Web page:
Monday, July 21, 2014

Why is Prosecco so popular in America? Thank Mionetto for the reality.....by Philip S. Kampe




                                                  Brut DOC--the 'classic Prosecco'

My wife’s family owns a restaurant, La Capannina, on the island of Capri. For the past twenty or so years, we have visited and stayed with our relatives, the DeAngelis family.

Upon arrival at the quaint harbor in Capri, Antonio and his wife Aurelia, would greet us with a glass of Prosecco in hand. They always exclaimed joyously, ‘Welcome to our island, the land of dreams’.

We toast and believe if there is a heaven, the Isle of Capri is where we want to be and La Capannina would be where we would want to eat our last meal.

Twenty years ago Prosecco was not a common word in a bar or restaurant in America. In fact, in 1997, less than 500 cases of Mionetto Prosecco, now America’s most popular brand, were sold in the states.

During the years since our initial visit to Capri in 1995, Prosecco has captured the hearts of Americans. Sales for Prosecco have averaged gains of 30-35% per year for the past five years.

Mionetto sales increased a whopping 62% in 2013.

I began to wonder why is Mionetto leading the category of Prosecco sales in the states? The answer is simple.

Mionetto has been educating the public about what Prosecco is and what it is not. For years, I have been going to Chelsea and Soho art districts in Manhattan for art gallery openings on Thursday evenings. I noticed at several openings that when I asked for a glass of Champagne, the pourer would respond, ‘This is not Champagne, it is Prosecco.
I will gladly pour a glass of Prosecco for you’.

And then the education began.

The conversation by the pourer of Mionetto was focused.  ‘What I am pouring  is Prosecco, an everyday, fresh wine, unlike Champagne, which is used for special occasions’.

We talked about the process of making Prosecco versus Champagne and why you drink Prosecco immediately and why it doesn’t age well. The Glera grape that Prosecco is made from is not an aging grape, unlike Chardonnay and Pinot Noir, which are used for aging in Champagne.

The mantra is: Prosecco is about ‘freshness and nothing more’.

                                          'Il' Prosecco with the bottle cap closure

So, my Prosecco journey began in the 90’s.
And America followed twenty years later.

During the years, I have purchased hundreds of bottles of Prosecco —some from $8 a bottle and a few from special plots for up to $20.
As of late, I have found that the most consistent and fresh Prosecco in the market is from Mionetto.
They bottle upon demand-who does that?

The company was founded by Francesco Mionetto in 1887. His grandson, Sergio Mionetto, was the first to introduce the Charmat technique to the area in the mid 1940’s. The bubbles are the result of the secondary fermentation that occurs in stainless steel tanks. The Prosecco sits in the tank until it is bottled.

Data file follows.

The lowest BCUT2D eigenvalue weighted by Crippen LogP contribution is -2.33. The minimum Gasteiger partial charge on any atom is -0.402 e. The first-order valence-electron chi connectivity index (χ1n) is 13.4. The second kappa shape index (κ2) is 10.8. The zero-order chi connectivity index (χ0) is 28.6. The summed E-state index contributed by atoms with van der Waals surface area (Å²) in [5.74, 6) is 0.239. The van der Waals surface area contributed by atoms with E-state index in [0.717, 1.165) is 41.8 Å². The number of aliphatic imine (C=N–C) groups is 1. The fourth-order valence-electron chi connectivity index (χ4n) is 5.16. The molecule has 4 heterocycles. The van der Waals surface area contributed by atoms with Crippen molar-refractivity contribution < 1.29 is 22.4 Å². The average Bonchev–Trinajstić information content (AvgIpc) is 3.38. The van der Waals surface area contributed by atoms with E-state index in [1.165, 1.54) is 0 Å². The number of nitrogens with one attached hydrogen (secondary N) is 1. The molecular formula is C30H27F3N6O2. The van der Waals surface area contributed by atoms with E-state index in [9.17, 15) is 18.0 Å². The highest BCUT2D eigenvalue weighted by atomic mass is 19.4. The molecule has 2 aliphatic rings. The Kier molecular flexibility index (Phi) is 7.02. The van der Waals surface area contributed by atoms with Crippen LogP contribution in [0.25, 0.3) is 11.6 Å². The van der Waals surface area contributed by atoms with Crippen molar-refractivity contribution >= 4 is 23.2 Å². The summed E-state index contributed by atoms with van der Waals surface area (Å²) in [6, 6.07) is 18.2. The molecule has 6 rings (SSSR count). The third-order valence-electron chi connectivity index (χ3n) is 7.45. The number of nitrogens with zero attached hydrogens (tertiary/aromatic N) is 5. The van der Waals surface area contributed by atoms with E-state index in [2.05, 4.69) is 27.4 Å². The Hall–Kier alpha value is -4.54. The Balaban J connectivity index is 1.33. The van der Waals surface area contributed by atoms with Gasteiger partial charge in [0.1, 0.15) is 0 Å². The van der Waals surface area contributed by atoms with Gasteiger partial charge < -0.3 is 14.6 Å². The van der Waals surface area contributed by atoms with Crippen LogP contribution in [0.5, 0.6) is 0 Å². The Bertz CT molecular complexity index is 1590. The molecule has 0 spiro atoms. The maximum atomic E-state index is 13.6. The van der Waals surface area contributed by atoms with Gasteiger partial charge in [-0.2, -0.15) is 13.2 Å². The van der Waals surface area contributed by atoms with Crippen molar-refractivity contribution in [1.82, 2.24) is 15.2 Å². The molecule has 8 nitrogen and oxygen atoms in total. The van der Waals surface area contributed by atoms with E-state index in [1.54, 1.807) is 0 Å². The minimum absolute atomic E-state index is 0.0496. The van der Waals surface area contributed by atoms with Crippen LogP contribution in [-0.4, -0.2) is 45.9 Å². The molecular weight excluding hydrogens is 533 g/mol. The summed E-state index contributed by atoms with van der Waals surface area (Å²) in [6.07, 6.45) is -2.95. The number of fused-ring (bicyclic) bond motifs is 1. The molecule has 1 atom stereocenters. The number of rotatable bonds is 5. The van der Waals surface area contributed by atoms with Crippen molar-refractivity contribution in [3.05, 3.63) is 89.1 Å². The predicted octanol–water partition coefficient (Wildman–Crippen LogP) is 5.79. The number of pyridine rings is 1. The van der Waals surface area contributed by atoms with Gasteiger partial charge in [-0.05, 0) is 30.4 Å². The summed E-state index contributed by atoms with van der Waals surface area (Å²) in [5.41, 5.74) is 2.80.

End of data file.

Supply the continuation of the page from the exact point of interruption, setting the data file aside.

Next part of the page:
Prosecco is made from the Glera grape, grown in the Veneto region of Italy.

Each producer has its signature style. My favorite producer is Mionetto, who bottles on request, as I mentioned earlier, resulting in the freshest Prosecco in the marketplace.

Below is a list of several Proseccos, all from Mionetto, that I recommend, which are in the under $20 range.

Brut DOC ($12.99) The signature Prosecco with the orange label. This is my ‘go to’ Prosecco for many reasons. Apple and pear are the dominate flavors. Low price, high quality. It can be used as an aperitif or for a cocktail. I use it for St. Germaine and mimosas.

‘Il’ Prosecco ($9.99) Somewhat sweet with highlights of apple and citrus, this cap closure bottle of Chardonnay and Pinot Grigio is both delicate and soft on the palate. Yes, its not made from the Glera grape, but its freshness and acidity are exceptional, well worth the under $10 a bottle price tag.

Organic Prosecco DOC ($14.99) Certified 100% organic, with Glera grapes from Vazzola in the Treviso region, this Prosecco is dry, like a Brut, with hints of green apple, mango, papaya and guava. Aromatically, a hint of elderberries dominate this extraordinary Prosecco.

Superiore Valdobbiadene DOCG ($17.99) The Glera grapes are grown in one of the premier Prosecco areas, Valdobbiadene, where the surrounding hills capture the essence of what Prosecco can be at its best. This Prosecco is elegant and creamy with hints of honey, vanilla and green apple.

                                           100% Certified Organic Prosecco
                                            Superiore Valdobbiadene DOCG
                       Valdobbiadene Superior Di Cartizze DOCG

If you dare to move up the Prosecco scale to what is considered by many as the ‘Top Prosecco’, try Prosecco Valdobbiadene Superiore Di Cartizze DOCG ($32). It is considered the ‘Grand Cru’ of Prosecco. It is all about creamy lightness and complexity.

Prosecco is an important segment in the wine and spirits category. Possibly it is due, in part, to what the Mionetto family has done through their marketing philosophy, which was straight forward. They have made the consumer aware that Prosecco is an everyday sparkler, unlike Champagne. Prosecco is all about freshness and unlike Champagne, does not age well.

What our society has turned into is a fast paced, show me what you have immediately society that loves products that are ready to consume. Waiting for a bottle of wine to age to twenty- somethings will take an eternity.

Open a bottle of Prosecco now and we will be happy, as a generation.

And that is what Mionetto has capitalized on. They see the future—TODAY.
Philip S. Kampe
@gotophil















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